Ready to spearhead a worker cooperative ordinance in your city? Here are the basics:
What: A city policy to implement incentives for the creation of new worker cooperatives and conversion of conventional businesses to worker cooperatives. The policy will create and develop sources of tailored technical assistance for worker cooperatives, facilitate the integration of worker cooperatives into the supply chains of the city and other local institutions, and establish a revolving loan fund for financing worker cooperatives.
Why: Worker cooperatives are owned and democratically controlled by their employees, and are an important strategy for creating more resilient local economies. Compared to typical corporations, worker cooperatives are more efficient wealth-creators, tend to reinvest in the local economy, and typically provide salaries and benefits that exceed industry standards. However, worker cooperatives face a lack of public awareness and education about the worker cooperative business model and its benefits; limited sources of technical support for forming, operating, or converting a business to a worker cooperative; and difficulty obtaining financing for cooperative formation or conversion. Cities are in a unique position to influence how money circulates through the local economy by promoting start-up cooperatives and cooperative conversions as a key job retention strategy for local wealth building.
Where do we need this law? Every city in the country!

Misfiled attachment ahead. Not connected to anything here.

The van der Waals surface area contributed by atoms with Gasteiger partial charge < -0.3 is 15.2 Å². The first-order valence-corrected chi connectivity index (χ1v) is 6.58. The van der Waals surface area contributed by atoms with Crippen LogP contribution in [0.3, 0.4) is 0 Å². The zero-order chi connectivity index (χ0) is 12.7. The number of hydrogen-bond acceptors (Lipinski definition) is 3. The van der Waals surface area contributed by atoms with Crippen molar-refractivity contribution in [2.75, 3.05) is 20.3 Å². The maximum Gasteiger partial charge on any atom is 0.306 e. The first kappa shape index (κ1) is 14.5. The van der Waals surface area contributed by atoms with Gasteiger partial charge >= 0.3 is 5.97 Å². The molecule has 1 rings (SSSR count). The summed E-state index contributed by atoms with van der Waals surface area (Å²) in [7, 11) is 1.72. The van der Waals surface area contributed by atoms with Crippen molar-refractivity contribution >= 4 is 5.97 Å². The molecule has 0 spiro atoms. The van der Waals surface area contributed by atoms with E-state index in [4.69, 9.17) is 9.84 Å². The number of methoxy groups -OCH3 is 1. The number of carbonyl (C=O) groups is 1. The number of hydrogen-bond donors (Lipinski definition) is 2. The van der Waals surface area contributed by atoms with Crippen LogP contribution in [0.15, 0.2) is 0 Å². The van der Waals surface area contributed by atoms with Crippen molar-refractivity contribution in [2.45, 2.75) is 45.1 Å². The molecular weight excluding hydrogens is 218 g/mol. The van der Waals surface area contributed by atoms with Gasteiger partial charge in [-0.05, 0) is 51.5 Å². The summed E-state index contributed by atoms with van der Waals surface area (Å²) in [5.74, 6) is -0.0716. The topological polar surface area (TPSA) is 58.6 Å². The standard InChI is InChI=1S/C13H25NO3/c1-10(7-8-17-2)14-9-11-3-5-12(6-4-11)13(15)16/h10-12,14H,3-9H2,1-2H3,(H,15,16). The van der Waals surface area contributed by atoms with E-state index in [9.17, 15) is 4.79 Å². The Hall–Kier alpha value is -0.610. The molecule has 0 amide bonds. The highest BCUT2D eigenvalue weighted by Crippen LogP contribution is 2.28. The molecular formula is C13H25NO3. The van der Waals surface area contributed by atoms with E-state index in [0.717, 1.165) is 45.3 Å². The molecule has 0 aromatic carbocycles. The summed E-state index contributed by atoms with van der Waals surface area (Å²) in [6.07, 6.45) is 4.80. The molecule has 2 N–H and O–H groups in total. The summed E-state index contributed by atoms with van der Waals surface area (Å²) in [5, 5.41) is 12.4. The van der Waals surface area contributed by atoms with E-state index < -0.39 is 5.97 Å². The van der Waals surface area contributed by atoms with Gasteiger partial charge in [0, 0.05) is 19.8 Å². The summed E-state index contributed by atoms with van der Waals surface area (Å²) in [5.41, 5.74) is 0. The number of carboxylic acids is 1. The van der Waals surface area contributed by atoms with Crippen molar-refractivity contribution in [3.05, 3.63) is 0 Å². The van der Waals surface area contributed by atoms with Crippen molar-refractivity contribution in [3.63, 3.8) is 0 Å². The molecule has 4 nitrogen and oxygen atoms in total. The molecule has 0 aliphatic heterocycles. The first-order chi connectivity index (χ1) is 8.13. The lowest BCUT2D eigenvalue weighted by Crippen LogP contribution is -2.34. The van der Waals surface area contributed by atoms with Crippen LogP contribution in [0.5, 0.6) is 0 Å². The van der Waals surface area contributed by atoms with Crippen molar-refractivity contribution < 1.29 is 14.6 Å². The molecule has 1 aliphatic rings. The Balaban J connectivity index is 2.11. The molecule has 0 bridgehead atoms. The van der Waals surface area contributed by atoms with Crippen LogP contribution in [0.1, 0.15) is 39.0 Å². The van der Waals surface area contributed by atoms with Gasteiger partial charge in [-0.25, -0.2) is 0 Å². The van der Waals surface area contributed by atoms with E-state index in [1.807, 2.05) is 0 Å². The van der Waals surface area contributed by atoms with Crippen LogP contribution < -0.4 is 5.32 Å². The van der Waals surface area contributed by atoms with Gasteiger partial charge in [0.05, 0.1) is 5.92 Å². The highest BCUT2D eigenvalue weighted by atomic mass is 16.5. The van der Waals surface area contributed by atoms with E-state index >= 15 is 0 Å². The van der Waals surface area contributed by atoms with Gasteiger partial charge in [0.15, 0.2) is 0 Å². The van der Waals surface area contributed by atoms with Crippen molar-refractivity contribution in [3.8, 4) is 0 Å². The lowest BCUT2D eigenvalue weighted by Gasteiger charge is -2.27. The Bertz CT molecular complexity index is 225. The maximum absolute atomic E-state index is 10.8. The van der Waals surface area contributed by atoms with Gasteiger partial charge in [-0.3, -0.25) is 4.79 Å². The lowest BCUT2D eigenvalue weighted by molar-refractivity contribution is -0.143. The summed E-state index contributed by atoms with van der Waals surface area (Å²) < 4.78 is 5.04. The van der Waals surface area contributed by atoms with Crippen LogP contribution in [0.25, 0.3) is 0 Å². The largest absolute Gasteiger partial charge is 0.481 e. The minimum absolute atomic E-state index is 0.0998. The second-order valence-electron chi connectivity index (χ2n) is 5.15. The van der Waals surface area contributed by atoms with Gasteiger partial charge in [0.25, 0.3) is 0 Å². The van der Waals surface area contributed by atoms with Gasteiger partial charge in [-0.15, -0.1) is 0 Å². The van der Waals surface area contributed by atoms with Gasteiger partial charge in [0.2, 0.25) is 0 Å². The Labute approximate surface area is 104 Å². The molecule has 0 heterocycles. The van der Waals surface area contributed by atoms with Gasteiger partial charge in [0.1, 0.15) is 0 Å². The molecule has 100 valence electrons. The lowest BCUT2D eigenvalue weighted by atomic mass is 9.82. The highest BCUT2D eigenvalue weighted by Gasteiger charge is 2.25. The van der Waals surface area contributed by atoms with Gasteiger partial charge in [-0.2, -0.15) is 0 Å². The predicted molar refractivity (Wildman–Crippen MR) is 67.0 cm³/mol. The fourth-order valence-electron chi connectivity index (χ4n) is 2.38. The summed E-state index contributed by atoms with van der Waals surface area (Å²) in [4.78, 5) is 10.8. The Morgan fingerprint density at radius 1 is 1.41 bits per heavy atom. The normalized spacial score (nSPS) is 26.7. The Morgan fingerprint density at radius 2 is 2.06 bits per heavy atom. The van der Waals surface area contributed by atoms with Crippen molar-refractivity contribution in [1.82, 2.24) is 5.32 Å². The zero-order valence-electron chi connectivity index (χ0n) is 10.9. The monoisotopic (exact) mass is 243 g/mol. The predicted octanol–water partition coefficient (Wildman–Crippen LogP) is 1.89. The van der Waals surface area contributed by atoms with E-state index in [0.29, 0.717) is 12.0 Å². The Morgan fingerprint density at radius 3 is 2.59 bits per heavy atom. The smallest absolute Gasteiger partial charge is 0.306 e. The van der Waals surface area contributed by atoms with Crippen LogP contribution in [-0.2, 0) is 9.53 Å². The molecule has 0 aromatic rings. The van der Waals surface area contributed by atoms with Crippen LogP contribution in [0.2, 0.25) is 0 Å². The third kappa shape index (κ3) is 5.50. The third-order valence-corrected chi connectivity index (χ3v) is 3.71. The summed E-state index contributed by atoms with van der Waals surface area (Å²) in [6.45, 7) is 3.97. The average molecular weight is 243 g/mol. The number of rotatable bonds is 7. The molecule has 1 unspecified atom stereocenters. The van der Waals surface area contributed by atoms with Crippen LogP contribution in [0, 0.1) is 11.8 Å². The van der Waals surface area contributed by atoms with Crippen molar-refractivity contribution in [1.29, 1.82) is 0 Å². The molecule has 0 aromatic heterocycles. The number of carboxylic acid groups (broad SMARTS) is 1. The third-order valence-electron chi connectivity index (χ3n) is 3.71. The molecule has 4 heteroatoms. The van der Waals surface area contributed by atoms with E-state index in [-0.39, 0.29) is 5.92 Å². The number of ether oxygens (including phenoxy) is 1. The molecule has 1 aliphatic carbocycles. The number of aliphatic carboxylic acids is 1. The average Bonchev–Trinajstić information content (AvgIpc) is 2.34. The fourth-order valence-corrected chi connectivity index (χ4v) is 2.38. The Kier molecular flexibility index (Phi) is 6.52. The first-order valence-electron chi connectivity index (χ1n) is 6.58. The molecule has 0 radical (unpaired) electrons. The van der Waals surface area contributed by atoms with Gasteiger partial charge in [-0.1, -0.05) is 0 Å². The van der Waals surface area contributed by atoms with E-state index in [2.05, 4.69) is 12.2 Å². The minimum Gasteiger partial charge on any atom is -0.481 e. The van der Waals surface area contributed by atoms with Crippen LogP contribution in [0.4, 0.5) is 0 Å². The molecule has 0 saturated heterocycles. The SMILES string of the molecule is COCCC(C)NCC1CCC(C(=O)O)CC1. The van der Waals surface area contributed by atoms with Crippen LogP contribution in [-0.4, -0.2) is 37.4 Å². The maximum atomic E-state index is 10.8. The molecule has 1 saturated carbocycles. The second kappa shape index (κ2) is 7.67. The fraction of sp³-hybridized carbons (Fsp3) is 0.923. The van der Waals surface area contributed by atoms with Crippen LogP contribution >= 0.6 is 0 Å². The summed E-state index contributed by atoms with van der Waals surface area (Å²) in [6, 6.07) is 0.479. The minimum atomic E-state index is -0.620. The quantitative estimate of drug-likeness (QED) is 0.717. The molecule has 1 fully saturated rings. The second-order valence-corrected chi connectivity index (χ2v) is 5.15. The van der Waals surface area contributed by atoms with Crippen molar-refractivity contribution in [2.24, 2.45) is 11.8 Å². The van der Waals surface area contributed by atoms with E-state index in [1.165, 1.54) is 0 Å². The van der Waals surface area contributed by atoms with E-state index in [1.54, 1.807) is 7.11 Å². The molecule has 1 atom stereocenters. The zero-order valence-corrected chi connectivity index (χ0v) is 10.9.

- Establish a fund to advance technical support and incubation for cooperatives and cooperative conversions.
- Require city-level worker cooperative expertise.
- Create a cooperative ecosystem council, composed of representatives from local organizations closely connected to the worker cooperative community, that will administer grant funds and inform city policy.
- Add worker cooperatives to the city’s existing system of bid discounts and preferences in contracting with local businesses. Require targeted outreach to worker cooperatives and financing assistance.
- Create a preference for worker cooperatives in the city’s purchasing system.
- Establish a low-interest revolving loan fund to capitalize worker cooperative start-ups and finance cooperative conversions.
- Create a set of land use incentives for worker cooperatives to make the review process less burdensome.
- New York City invested $1.2 million in worker cooperative development last summer. In March, 2015, it passed a law requiring the city to report the number of contracts it awarded worker cooperatives and the number of worker cooperatives assisted by its Department of Small Business Services. The city must also recommend strategies to better support worker cooperatives.
- Madison, WI committed $1 million to cooperative development for the next five years. In the first year, the money will likely create a loan fund that will help finance start-up cooperatives and conversions to worker cooperatives, among other projects.
- Cleveland, OH helped facilitate an anchor institution based cooperative development strategy, creating green, worker-owned businesses in low-income communities that meet the purchasing needs of local universities and hospitals. Cities around the country are now looking to the “Cleveland Model” to guide their strategies to promote worker cooperatives.
- Sustainable Economies Law Center, Draft Worker Cooperative Ordinance
- Camille Kerr, Democracy at Work Institute, Local Government Support for Cooperatives (2015).
- The Democracy Collaborative, Policies for Community Wealth Building: Leveraging State and Local Resources (Sept. 2014).
- Federation of Protestant Welfare Agencies, Worker Cooperatives for New York City: A Vision for Addressing Income Inequality (Jan. 2014).
- Hilary Abell, The Democracy Collaborative, Worker Cooperatives: Pathways to Scale (June 2014).